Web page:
Thursday, December 6, 2012

Key Lime Pie

My dad's family is from Florida.  He was one of the first generations that was not born in or near the Florida Keys.  He and I were born in Palm Beach, Florida.  The family has such a history in the Keys, there are rumors that my great-great uncle took Ernest Hemingway on his first deep sea fishing expedition.  I've never been able to prove that, but seeing as how I'm a big Hemingway fan, I like to think it's true.

One of the things my grandmother used to make for us all the time to keep a bit of the Florida Key tradition alive is Key Lime Pie.  She thought it must be served in a pastry crust, but to humor some of us me, sometimes she'd put it in a graham cracker crust because I never have been all that crazy about a pastry crust.  Also, she insisted that a key lime pie be topped with meringue.

I can remember standing at her elbow helping her beat egg whites into pearly white stiffness until she declared them perfection.  Then we'd pile that beautiful meringue onto the top of the pie and she'd press the side of a butter knife into it to form nice pointed peaks.  She claimed it wasn't the same if the meringue was smoothed.  Each of those peaks would brown ever so slightly in the oven, just as she intended.

Unfortunately the day I made this key lime pie, it was very humid.  There are many things that can make a meringue fail, and humidity is one of them.  So, I have committed pie blasphemy and put whipped cream on the top of this pie.  Don't tell my grandmother, may she rest in peace.

Now if you've never run across key limes, they are about walnut sized, and when ripe, yellow.  Not green.  Green key limes are not ripe.  Unless you're in Florida, it's very difficult to find ripe key limes, so my grandmother either brought key limes with her when she came to visit or she bought bottled key lime juice.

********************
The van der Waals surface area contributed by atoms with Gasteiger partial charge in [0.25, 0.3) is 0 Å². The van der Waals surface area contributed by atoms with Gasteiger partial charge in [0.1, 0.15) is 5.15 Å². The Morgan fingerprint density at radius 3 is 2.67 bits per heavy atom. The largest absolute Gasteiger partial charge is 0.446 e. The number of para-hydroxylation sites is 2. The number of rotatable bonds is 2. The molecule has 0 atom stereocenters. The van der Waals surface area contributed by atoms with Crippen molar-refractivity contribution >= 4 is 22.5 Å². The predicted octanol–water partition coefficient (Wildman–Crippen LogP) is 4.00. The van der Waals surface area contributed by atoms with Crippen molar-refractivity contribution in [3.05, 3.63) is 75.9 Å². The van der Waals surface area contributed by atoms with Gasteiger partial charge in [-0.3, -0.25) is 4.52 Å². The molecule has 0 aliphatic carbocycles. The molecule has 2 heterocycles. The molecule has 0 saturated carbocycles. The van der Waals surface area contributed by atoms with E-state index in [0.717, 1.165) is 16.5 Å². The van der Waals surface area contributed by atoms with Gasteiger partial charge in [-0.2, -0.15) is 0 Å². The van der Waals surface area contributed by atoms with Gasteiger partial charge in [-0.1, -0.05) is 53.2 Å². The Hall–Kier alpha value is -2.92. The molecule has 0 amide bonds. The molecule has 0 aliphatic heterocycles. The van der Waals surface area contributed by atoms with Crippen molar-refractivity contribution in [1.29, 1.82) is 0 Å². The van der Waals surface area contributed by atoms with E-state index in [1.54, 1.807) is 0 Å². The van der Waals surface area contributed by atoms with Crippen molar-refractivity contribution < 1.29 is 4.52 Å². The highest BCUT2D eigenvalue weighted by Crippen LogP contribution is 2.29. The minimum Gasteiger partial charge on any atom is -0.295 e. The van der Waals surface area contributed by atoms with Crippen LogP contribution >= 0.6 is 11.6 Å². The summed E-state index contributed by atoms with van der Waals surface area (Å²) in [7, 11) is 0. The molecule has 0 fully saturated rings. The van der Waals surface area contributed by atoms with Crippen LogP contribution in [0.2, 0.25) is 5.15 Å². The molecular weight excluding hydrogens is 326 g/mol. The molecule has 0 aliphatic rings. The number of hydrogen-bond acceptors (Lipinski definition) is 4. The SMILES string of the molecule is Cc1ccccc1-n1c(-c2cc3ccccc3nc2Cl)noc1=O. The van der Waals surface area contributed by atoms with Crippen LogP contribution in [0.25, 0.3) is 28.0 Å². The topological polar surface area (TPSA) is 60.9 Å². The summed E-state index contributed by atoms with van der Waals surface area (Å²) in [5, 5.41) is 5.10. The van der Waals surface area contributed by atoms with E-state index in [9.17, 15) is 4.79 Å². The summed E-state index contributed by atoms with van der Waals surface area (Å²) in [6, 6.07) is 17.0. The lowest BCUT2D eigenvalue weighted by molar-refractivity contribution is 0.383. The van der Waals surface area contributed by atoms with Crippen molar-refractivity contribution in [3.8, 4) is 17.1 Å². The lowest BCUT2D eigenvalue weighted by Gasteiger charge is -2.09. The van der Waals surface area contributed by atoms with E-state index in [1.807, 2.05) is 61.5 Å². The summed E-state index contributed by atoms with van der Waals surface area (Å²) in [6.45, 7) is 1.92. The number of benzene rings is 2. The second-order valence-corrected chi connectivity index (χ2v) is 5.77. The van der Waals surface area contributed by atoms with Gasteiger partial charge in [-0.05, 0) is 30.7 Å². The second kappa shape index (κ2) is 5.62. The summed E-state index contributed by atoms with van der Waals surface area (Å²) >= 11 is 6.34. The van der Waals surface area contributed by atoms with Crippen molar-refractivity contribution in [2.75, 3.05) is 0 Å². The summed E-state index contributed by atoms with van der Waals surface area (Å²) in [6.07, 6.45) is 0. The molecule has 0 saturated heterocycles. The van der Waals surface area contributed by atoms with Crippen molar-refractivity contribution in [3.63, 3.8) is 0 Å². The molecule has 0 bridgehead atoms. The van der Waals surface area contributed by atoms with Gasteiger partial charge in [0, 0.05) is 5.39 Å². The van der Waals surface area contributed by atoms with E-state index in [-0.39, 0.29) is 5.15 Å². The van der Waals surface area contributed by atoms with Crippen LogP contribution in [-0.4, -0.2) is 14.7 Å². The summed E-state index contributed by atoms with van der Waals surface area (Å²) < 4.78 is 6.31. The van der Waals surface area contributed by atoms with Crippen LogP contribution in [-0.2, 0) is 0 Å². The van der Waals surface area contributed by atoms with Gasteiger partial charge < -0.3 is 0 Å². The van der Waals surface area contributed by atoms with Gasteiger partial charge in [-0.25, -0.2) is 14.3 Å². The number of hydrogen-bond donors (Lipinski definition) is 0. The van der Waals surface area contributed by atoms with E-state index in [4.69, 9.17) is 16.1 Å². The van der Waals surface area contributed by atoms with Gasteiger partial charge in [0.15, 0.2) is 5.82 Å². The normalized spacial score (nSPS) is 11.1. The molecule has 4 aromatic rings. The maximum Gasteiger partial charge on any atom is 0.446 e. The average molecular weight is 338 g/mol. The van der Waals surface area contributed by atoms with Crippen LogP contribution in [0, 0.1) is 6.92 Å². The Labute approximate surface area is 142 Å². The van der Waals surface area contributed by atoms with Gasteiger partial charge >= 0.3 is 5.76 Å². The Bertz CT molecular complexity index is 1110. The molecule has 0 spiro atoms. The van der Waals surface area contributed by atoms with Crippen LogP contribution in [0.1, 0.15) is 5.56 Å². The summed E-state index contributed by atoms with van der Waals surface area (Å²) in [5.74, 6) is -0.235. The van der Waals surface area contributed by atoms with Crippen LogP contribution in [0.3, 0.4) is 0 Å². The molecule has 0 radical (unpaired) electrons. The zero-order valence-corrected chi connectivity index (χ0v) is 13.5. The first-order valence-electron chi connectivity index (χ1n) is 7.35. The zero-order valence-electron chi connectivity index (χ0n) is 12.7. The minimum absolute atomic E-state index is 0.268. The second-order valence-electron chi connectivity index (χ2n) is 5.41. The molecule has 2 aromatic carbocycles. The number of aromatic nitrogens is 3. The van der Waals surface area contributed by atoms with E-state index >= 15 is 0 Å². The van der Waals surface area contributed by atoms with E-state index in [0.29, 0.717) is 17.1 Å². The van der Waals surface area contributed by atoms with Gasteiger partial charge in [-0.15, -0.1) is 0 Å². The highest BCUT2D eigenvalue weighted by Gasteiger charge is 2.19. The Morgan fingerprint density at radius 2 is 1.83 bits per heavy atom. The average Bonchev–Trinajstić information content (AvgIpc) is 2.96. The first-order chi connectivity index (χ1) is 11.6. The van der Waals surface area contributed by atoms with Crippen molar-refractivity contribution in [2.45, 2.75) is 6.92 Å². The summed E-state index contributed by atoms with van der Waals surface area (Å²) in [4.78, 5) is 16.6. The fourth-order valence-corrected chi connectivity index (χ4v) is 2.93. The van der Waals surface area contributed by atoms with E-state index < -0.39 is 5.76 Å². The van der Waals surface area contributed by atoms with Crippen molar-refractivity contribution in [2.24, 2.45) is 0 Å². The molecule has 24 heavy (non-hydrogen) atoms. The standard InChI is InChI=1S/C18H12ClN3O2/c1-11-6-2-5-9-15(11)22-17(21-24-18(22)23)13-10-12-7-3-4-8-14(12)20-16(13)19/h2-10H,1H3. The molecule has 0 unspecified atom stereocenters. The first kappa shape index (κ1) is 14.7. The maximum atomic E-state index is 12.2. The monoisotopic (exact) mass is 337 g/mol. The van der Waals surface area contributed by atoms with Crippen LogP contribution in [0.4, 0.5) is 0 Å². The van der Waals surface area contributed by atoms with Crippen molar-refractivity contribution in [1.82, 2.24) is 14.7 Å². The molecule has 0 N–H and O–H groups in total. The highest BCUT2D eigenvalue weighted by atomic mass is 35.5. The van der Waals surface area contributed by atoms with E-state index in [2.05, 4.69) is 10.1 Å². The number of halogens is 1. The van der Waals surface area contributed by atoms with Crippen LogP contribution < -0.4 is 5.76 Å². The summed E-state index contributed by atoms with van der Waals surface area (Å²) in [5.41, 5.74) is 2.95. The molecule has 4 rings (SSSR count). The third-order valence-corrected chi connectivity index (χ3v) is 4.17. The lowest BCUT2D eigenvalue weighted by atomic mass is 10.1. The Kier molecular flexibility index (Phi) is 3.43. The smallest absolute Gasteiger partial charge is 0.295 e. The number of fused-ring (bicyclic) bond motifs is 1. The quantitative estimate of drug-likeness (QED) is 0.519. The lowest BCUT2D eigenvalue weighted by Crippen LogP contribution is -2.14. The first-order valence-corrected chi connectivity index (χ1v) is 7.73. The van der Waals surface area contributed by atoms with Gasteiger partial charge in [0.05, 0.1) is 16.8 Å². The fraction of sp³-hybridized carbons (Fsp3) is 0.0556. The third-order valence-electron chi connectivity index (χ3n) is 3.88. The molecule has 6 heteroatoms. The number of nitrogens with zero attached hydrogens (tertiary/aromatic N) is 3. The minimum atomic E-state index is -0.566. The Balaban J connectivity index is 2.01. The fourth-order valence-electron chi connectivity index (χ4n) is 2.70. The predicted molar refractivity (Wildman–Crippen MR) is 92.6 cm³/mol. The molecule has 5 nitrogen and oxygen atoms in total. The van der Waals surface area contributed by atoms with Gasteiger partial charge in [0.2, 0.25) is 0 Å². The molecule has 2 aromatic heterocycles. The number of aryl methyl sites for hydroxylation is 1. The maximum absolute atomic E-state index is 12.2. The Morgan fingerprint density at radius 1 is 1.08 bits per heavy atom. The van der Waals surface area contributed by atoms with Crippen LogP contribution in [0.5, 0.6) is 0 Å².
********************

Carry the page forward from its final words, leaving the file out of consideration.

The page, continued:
The last thing you should know about my grandmother's key lime pie is that it is very subtle.  It is not at all tart like key lime pies you might find at a restaurant - even one that makes their pies fresh.  While my grandmother only used 1/3 cup key lime juice, most key lime pie recipes call for 1/2 cup of key lime juice.  If you'd like your pie more tart, by all means use a half a cup.  It won't alter the consistency.  

Key Lime Pie

1 can sweetened condensed milk
1/3 cup key lime juice
3 egg yolks
1 prepared graham cracker pie crust
about 2 cups whipped cream

Preheat oven to 375.

Pour sweetened condensed milk and key lime juice in large bowl.  Separate 3 eggs, pouring the yolks into the milk mixture.  Using an electric mixer on medium speed, combine ingredients well.

Pour mixture into pie crust and bake for 15 minutes.  

Cool completely and spread whipped cream over the top of the pie.  Refrigerate at least one hour to fully set.

If you choose to top with meringue, top the pie with the meringue before baking for the same length of time.

And for all that is pure and holy, do NOT garnish with green limes.  Just don't.


  1. This looks delicious! I can't wait to try it :)

  2. My first time eating Key Lime Pie was in the Keys and it was frozen on a popsicle stick! It was so good and I fell in love. I am so glad you shared this recipes! I will have to get my friends in Miami to ship me some of the juice!
    Cynthia at

  3. Oh, boy that picture is so not fair! I am not going to be making any pie in my kitchen that is busy infusing oil for lotion bars:) Simple directions even I could follow. Thanks for sharing.

  4. Great picture. looks so yummy. Wish I lived closer so I could just stop by and grab a piece!

  5. YUM! I love key lime pie! Thanks for sharing the recipe! :)

  6. I love key lime pie... found you through Bloggy Girls Social Network and following you now.

  7. It looks so good and I love lemon pie and cake and for sure want to try Key Lime. I love that you have a family history in the Keys of Florida. What a perfect story to tell with this pie.